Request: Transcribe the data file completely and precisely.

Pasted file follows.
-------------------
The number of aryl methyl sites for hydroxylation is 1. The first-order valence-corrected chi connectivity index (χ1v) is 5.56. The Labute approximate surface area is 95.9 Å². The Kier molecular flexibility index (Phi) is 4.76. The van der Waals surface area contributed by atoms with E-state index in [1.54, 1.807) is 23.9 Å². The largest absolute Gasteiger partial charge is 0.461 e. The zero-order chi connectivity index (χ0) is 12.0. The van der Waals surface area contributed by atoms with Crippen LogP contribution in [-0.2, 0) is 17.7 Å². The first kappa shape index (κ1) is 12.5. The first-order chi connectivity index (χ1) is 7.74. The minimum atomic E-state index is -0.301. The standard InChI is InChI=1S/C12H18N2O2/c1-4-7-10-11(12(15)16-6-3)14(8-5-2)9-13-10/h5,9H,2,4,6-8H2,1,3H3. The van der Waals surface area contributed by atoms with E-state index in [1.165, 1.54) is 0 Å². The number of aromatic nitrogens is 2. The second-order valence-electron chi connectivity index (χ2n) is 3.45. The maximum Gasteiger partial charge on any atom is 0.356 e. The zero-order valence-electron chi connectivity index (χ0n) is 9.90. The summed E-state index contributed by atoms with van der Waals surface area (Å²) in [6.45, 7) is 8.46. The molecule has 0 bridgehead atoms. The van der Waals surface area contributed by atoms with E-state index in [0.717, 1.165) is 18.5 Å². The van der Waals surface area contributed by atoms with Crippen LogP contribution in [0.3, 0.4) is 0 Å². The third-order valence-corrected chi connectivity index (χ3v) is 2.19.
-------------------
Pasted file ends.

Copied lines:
The number of aryl methyl sites for hydroxylation is 1. The first-order valence-corrected chi connectivity index (χ1v) is 5.56. The Labute approximate surface area is 95.9 Å². The Kier molecular flexibility index (Phi) is 4.76. The van der Waals surface area contributed by atoms with E-state index in [1.54, 1.807) is 23.9 Å². The largest absolute Gasteiger partial charge is 0.461 e. The zero-order chi connectivity index (χ0) is 12.0. The van der Waals surface area contributed by atoms with Crippen LogP contribution in [-0.2, 0) is 17.7 Å². The first kappa shape index (κ1) is 12.5. The first-order chi connectivity index (χ1) is 7.74. The minimum atomic E-state index is -0.301. The standard InChI is InChI=1S/C12H18N2O2/c1-4-7-10-11(12(15)16-6-3)14(8-5-2)9-13-10/h5,9H,2,4,6-8H2,1,3H3. The van der Waals surface area contributed by atoms with E-state index in [1.165, 1.54) is 0 Å². The number of aromatic nitrogens is 2. The second-order valence-electron chi connectivity index (χ2n) is 3.45. The maximum Gasteiger partial charge on any atom is 0.356 e. The zero-order valence-electron chi connectivity index (χ0n) is 9.90. The summed E-state index contributed by atoms with van der Waals surface area (Å²) in [6.45, 7) is 8.46. The molecule has 0 bridgehead atoms. The van der Waals surface area contributed by atoms with E-state index in [0.717, 1.165) is 18.5 Å². The van der Waals surface area contributed by atoms with Crippen LogP contribution in [0.3, 0.4) is 0 Å². The third-order valence-corrected chi connectivity index (χ3v) is 2.19.